Asian Style Steamed Fish with Ginger and Scallions

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Asian Style Steamed Fish

On our recent trip to the Big Island of Hawaii, we had dinner at the Kamuela Provision Company at the Hilton Waikoloa Village Resort.  We tried the Ginger Steamed Monchong… OMG it was to die for!  So soft and tender… flavored with a tasty ginger-soy-hot peanut oil sauce.  I vowed that when I got home, I would try to recreate the flavors of this awesome dish… and I think this is pretty close!

You can steam almost any fish – cod, butterfish, sea bass, halibut… whatever you prefer.  Obviously, fresh fish is better… but all I had was frozen tilapia fillets (defrosted)… which turned out just fine.  Next time I make this, I’m going to look for fresh cod or butterfish, which will make it even better.  You can easily double this recipe to make a family sized amount.

The nice thing about this technique, is that you can vary the flavors – you can use ginger, lemongrass, garlic, sliced lemons, cilantro, scallions…. whatever your favorite flavors are.  I’m also thinking of making a Thai version using lemongrass, cilantro, and lime leaves as the aromatics – and substituting coconut milk (for the Memmi + water), and chili oil (for the sesame oil) to make the sauce.

Memmi noodle soup base is my favorite short-cut ingredient.  It’s a Japanese pantry staple that I always have on hand – you can dilute it with water to make soup broth, dipping sauce… all kinds of things.  The dilution ratio is listed right on the bottle!   (It’s made by Kikkoman, the only brand of soy sauce I will consider using.)  Normally, you can just buy it in the “Asian food” section of the regular supermarket.  You can also find it at Japanese, Chinese, or Korean supermarkets.  But if you don’t have it (or can’t find it), you can just substitute the 2 T. Memmi called for in this recipe with: 1 T. soy sauce + 1 T. water (or dashi broth) + 1 tsp. sugar.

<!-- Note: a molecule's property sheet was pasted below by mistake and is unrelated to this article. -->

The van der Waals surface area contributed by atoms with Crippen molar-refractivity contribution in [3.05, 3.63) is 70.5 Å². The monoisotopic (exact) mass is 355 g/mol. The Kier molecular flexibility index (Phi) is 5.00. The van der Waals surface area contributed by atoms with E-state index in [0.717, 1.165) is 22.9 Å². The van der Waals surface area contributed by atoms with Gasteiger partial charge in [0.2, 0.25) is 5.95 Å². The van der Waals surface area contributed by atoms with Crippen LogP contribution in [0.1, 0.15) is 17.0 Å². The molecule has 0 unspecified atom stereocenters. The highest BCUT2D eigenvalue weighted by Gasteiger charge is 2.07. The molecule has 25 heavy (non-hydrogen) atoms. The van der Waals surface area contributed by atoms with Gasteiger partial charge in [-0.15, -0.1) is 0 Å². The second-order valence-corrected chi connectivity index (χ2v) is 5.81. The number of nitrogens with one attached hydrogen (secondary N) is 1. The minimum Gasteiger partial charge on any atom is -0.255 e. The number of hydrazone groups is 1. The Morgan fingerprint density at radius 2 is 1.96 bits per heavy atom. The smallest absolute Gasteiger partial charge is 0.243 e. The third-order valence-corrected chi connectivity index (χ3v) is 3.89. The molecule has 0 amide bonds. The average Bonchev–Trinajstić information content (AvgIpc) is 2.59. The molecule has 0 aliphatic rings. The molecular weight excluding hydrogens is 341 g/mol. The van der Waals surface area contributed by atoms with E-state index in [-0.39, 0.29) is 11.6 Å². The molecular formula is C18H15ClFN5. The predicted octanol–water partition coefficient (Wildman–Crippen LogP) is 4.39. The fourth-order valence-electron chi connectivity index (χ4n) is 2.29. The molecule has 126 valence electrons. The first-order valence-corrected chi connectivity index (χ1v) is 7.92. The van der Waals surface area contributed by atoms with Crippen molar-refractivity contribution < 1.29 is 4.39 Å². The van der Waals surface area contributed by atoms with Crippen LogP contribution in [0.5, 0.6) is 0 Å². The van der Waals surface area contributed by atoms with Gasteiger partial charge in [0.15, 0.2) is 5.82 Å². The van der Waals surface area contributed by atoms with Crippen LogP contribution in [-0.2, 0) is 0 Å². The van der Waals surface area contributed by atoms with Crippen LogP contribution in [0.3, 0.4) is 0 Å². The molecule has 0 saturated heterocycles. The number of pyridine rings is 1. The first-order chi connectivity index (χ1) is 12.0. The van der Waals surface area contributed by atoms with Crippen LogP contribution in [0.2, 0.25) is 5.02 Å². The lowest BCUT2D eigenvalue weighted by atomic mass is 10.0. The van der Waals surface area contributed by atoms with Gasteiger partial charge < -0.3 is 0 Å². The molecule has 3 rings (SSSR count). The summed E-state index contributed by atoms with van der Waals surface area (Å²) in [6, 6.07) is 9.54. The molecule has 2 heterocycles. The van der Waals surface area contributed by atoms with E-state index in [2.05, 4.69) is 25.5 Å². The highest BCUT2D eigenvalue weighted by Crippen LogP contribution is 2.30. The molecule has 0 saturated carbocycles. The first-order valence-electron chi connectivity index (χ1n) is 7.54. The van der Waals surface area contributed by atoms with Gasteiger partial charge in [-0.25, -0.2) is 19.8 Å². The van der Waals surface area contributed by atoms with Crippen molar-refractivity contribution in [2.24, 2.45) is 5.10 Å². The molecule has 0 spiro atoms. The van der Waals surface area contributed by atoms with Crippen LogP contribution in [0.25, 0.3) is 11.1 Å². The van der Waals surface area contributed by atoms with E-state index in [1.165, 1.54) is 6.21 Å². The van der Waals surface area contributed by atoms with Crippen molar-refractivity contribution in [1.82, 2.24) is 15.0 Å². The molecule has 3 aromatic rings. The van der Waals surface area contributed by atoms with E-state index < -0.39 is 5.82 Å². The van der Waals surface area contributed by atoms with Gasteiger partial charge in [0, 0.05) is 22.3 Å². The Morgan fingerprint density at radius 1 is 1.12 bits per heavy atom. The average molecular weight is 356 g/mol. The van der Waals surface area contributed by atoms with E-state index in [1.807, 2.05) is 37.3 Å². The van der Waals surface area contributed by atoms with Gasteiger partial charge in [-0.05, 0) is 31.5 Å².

Memmi Noodle Soup Base can usually be found in the Asian aisle of the regular supermarket

Asian Style Steamed Fish:

  • 2 white fish fillets (cod, halibut, whatever)
  • 2″ piece ginger
  • 2-3 scallions (green onions)
  • 1/4 c. cilantro
  • 1 T. soy sauce

Sesame-Ginger Sauce:

  • 1 T. canola oil (or other mild oil)
  • 1/2 tsp. sesame oil
  • 1″ piece ginger
  • 1 large scallion (green onion)
  • stems of 1/4 c. cilantro
  • 2 T. Memmi noodle soup base
  • 5 T. water

1.  Set a large wok over medium heat.  Add a small rack or upside down foil pie plate (with holes poked in the top).  Fill with 1 1/2 inches water.  (Or, if you prefer, just set up a large steamer.  I was too lazy to drag out my huge steamer for just two servings of fish for tonight’s dinner, so I made a makeshift steamer with my wok and a few pie plates.)

2.  Peel and slice the ginger into thin strips.  Roughly cut the green onions into 3″ chunks, then slice vertically in half.  Cut the cilantro in half (you can leave the cilantro intact if you prefer).  (You can prepare the ginger, scallion, and cilantro stems for the sauce at this point too – roughly chop and set aside.  Reserve the cilantro leaves from the cilantro used in the sauce for later use as a garnish/topping.)

3.  Scatter half the green onion, cilantro, and ginger over the bottom of a pyrex pie plate.

4.  Place the fish fillets on top, then drizzle with the soy sauce.

5.  Cover the fish fillets with the remaining green onion, cilantro, and ginger.

6.  Place the pie plate into your makeshift steamer.  Cover, and gently steam until just done… anywhere from 5-10 minutes.  Start checking around 5 minutes – you don’t want to overcook the fish.  (I used thin Tilapia fillets here, so it only took 5 minutes for them to be done.)

7.  Meanwhile, make the sauce.  Heat the canola oil and sesame oil over medium high in a small sauce pan.  Add the ginger, green onion, and cilantro stems.  Stir fry the aromatic ingredients for about 1 minute, then turn off the heat.  Allow the pan to cool a bit.

8.  Mix the Memmi noodle soup base with the water.  (If you don’t have Memmi, you can substitute with 1 T. soy sauce + 1 T. water + 1 tsp. sugar.)  Carefully pour the mixture into the saucepan (be careful, because if you pour this into the sauce pan right away it will sizzle and cause steam to jump out – wait until the oil in the saucepan is cooled down a bit).  Return the sauce pan to the heat, and simmer for about 1 minute.

9.  To serve, gently scrape the aromatics from the fish.  Place the fish on your plate or serving platter and drizzle with the sauce (strain the aromatics out).

10.  Top with the reserved cilantro leaves, and serve with a side of rice.